The effectiveness of citizenship and enterprise education is being undermined by the "persistence of neo-liberal and neo-capitalist agendas", it has been claimed.
School-based case studies by Strathclyde University researcher Ross Deuchar underlined the many potential benefits of citizenship and enterprise in the classroom. Pupils developed a sense of community welfare, tolerance and political literacy, and their general motivation at school improved.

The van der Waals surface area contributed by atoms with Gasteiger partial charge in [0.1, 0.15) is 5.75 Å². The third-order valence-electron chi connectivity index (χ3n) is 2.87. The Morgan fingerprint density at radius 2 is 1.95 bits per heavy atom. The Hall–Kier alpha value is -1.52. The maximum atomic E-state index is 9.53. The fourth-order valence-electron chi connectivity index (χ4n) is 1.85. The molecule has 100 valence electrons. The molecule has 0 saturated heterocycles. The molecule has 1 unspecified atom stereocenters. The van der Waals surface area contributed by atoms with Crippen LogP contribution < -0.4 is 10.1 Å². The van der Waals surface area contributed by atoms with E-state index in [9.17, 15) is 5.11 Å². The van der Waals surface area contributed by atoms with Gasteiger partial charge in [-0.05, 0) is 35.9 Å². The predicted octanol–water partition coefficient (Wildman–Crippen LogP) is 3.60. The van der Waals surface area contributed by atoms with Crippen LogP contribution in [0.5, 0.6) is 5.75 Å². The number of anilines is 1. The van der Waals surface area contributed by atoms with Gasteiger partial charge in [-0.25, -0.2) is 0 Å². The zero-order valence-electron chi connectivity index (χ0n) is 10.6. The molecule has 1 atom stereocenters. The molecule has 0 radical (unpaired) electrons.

But Dr Deuchar warns against a "narrow" approach to enterprise and citizenship, which he links to international research suggesting that neo- liberal and neo-capitalist values "continue to influence educational practice".
"Narrow" citizenship, for example, might concentrate on local and national perspectives, whereas global perspectives should also be encompassed; it would see pupils merely taught about democracy, whereas they should be enacting the principles of democracy.
"Narrow" enterprise might prioritise business entrepreneurship over social entrepreneurship; it might also pit individualism against collectivism, rather than looking at how the two can operate simultaneously.